What a Girl Wants (film)
|What a Girl Wants|
Original theatrical poster
|Directed by||Dennie Gordon|
|Produced by||Denise Di Novi
|Written by||Jenny Bicks
|Music by||Rupert Gregson-Williams|
|Editing by||Charles McClelland|
|Distributed by||Warner Bros.|
|Running time||105 minutes|
What a Girl Wants is a 2003 American film starring Amanda Bynes, Colin Firth, Kelly Preston and Oliver James. Directed by Dennie Gordon, the film is based on the 1955 play The Reluctant Debutante. It is the second adaptation for the screen of this work.
Daphne Reynolds (Amanda Bynes) lives a comfortable but unsatisfying life as a young American girl with a bright future. She has never met her father. She lives with her mother, Libby (Kelly Preston) above a Chinese Restaurant in Chinatown, New York. Believing it his best interest, her mother left Daphne's father seventeen years ago because of his family's disapproval of their relationship; ultimately, his father's secretary gets rid of her for good, without Libby having a chance to tell him [Henry] that she is pregnant.
Daphne flies to London to get to know her father, Lord Henry Dashwood (Colin Firth), who has given up his seat in the House of Lords to run for election to the House of Commons to eventually become Prime Minister. On visiting a hotel, she meets Ian Wallace (Oliver James), a local boy whom she finds friendly. She notices her father on the television during a news broadcast, telling Ian that he is her father.
Lord Dashwood embraces the opportunity to reconnect with his daughter, but her appearance causes a controversy that endangers his political ambitions. Daphne tries to win the acceptance of her father's social circle but is blocked by his fiancée, Glynnis (Anna Chancellor) and step-daughter-to-be, Clarissa (Christina Cole).
She has to feign off the advances of Armistead Stewart (Ben Scholfield), a sleazy upper-class boy who Clarissa actually wants a relationship. In the end, she ends up throwing him into the Thames at the Henley Regatta when he tries to kiss her.
To please her father and his social circle, she abandons her old style and dons the upper-class sophisticated look, and behaves herself. She is noted in the British newspapers because of this.
Ultimately, Daphne rejects her new self because it is not who she is. She returns to America, and re-starts her work as a wedding server. Henry announces in a ceremony he is no longer going to pursue his political career. On the steps on his way out, he discovers that Glynnis' father Alastair Payne knew about Libby's pregnancy and punches him for concealing Daphne for seventeen years. He then breaks off his engagement to Glynnis.
Daphne is serving at a wedding, and the Father-Daughter dance begins. She thinks of Henry and what she left behind, and just then, Henry and Ian come running up. She finally gets the Father-Daughter dance she has been longing for her whole life.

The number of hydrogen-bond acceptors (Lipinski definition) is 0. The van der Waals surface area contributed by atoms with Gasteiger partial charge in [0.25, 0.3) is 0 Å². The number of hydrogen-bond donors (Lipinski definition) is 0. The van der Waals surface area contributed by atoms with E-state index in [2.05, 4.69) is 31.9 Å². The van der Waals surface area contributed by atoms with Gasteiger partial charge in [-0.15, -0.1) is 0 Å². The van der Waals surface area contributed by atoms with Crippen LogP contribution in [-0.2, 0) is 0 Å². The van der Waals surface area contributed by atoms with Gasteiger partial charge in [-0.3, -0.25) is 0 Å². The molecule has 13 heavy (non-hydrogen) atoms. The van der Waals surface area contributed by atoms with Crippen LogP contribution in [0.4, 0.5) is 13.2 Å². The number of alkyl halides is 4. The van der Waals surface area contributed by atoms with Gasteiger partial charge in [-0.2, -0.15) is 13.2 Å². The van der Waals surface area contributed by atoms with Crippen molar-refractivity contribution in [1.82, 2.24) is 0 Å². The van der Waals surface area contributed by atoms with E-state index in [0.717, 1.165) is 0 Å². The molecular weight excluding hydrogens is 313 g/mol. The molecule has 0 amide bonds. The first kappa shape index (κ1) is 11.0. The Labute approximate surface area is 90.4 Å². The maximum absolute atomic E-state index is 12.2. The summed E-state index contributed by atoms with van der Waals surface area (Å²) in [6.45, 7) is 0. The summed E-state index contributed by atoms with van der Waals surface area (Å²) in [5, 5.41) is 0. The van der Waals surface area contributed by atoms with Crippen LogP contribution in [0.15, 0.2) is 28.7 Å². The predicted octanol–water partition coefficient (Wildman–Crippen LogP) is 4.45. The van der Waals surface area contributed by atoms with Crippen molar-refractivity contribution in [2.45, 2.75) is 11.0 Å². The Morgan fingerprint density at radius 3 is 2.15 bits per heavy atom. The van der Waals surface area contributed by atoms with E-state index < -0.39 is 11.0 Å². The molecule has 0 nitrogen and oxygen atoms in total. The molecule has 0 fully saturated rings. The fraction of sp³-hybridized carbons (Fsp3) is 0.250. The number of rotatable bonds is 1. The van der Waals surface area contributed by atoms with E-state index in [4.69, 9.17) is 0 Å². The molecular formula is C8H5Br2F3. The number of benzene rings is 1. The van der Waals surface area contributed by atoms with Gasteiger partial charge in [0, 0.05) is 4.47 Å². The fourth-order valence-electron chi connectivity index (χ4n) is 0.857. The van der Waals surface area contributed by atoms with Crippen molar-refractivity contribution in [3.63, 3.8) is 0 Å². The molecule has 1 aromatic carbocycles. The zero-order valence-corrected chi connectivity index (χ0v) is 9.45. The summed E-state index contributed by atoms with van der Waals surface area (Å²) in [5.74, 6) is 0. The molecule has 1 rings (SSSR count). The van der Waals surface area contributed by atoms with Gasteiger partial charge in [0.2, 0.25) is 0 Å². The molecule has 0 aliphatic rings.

In the Epilogue, Libby and Henry get married in a Bedouin ceremony. This time they make sure it is legal.
- Amanda Bynes as Daphne Reynolds
- Colin Firth as Lord Henry Dashwood
- Oliver James as Ian Wallace
- Eileen Atkins as Jocelyn Dashwood
- Anna Chancellor as Glynnis Payne
- Jonathan Pryce as Alistair Payne
- Christina Cole as Clarissa Payne
- Sylvia Syms as Princess Charlotte
- Tara Summers as Noelle
- Ben Scholfield as Armistead Stuart
- Cassie Powney as Peach Orwood
- Connie Powney as Pear Orwood
- Peter Hugo as Prince Charles
- Matthew Turpin as Prince William
- Elliot Gibson as Prince Harry
- Kelly Preston as Libby
Despite receiving mixed reviews, the film was a box office success. In its opening weekend, the film grossed $11,434,964 in 2,964 theaters in the United States and Canada, ranking #2 at the box office. By the end of its run, it grossed $36,105,433 domestically and $14,626,706 internationally, totaling $50,732,139 worldwide.
The film received mixed to negative reviews from critics, with a 35% positive review assessment on Rotten Tomatoes. The San Francisco Chronicle called it a "dreadful teen comedy." The Village Voice described the film as "a sanitized adventure for the Mary Kate-and-Ashley set."
- First line of closing credits: based on the play "The Reluctant Debutante" by WILLIAM DOUGLAS HOME (sic)
- "What a Girl Wants (2003)". Box Office Mojo. Retrieved 2013-03-16.
- "What a Girl Wants". Retrieved July 25, 2011.
- Guthman, Edward (April 4, 2003). "Film Clips". San Francisco Chronicle. Retrieved July 25, 2011.
- Kamenetz, Anya (April 8, 2003). "Film". The Village Voice. Retrieved July 25, 2011.
|Wikiquote has a collection of quotations related to: What a Girl Wants|
- Official website
- What a Girl Wants at the Internet Movie Database
- What a Girl Wants at Rotten Tomatoes